The accounting field offers many exciting opportunities. Often referred to as the “backbone of the financial markets,” accounting is the field that gives its practitioners the most thorough understanding of commerce and the business world as a whole.
Upon emerging from college, a newly minted accounting professional must decide if they want to pursue a career in public or private accounting. Those who choose the public accounting route will probably start out as staff accountants or junior auditors. These entry-level professionals assist senior auditors while they prepare to take the Certified Public Accountant (CPA) exam. Those lucky enough to land a job at one of the Big Four firms, will find themselves working at a staff auditor for a couple of years before moving up to a senior level auditing position. After that, they usually progress up the career ladder to manager, senior manager, and then partner.
If this kind of career path is your goal, you must be a well-rounded individual. While education and a high GPA are important, so, too, are technical ability, leadership capabilities, and outside interests. Relationships are an important component of a public accounting career. You will be working with people from many different walks of life, so it can be helpful to have a number of interests to help you bond with them on a personal level.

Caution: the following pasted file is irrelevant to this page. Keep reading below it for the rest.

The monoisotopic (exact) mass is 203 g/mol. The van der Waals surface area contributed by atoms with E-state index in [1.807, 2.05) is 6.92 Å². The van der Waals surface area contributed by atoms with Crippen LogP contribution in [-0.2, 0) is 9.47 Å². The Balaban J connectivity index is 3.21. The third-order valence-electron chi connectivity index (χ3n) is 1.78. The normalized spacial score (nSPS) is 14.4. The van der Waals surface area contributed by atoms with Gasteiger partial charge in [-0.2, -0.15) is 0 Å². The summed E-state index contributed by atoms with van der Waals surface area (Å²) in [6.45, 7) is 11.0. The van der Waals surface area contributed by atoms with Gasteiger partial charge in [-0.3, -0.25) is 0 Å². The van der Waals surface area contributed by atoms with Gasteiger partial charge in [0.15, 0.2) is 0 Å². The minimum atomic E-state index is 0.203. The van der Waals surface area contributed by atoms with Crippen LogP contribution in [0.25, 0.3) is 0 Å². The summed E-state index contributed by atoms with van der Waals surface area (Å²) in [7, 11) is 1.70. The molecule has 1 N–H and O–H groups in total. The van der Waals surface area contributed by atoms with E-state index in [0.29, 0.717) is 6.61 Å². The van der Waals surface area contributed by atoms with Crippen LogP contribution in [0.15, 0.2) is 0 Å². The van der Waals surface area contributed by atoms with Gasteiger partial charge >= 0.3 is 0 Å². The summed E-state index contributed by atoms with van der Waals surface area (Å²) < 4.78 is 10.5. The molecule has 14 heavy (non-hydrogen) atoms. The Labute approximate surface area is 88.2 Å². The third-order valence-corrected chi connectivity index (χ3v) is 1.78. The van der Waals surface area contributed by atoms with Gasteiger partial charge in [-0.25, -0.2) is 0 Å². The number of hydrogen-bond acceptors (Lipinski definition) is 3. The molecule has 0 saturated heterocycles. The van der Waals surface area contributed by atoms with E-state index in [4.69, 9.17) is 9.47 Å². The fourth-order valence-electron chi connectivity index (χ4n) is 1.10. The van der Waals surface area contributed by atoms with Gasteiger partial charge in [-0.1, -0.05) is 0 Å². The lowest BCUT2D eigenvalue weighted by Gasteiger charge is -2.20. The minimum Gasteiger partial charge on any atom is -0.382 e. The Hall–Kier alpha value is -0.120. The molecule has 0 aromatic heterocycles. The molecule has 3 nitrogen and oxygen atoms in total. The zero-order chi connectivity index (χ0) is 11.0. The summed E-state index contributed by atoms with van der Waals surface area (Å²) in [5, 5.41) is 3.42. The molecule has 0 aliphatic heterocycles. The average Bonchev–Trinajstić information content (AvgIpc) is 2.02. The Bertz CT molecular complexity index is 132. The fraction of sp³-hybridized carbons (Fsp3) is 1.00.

Those who choose the private accounting path will likely find themselves working in the controller’s department of a corporation. Responsibilities will include monthly reports and internal audits. Others may end up working in the budget department, completing forecasts or working on mergers and acquisitions. Individuals seeking a private accounting career should expect to travel both domestically and internationally in order to carry out their duties.
If you are interested in a private accounting career, you should pursue continued education opportunities and additional credentials to bolster your appeal. You should seriously consider earning a Master’s degree in Accounting or an MBA, along with pursuing a CPA or Certified Management Accountant designation. Doing so will help you move into an assistant controller job, then controller, and finally Chief Financial Officer (CFO).
Never short of options, new accounting professionals can also pursue careers in government or not-for-profit work. Both federal and state government agencies hire state level accountants and auditors to prepare and analyze financial reports. These individuals also review and record revenues and expenses. Looking to uncover fraud or waste, auditors investigate agencies and programs. Meanwhile, tax examiners calculate how much tax businesses and individual citizens owe and then collect those taxes. Another career option is to work as a purchasing agent or management analyst.
Not surprisingly, non-profit accounting professionals earn less money than those who pursue careers with for-profit employers. If your heart is in working in the public domain, however, you may find the trade-off is worth the lower salary.
For assistance mapping out your career path, contact Daley and Associates. We offer superior recruiting and placement results, specializing in auditing and financial placement.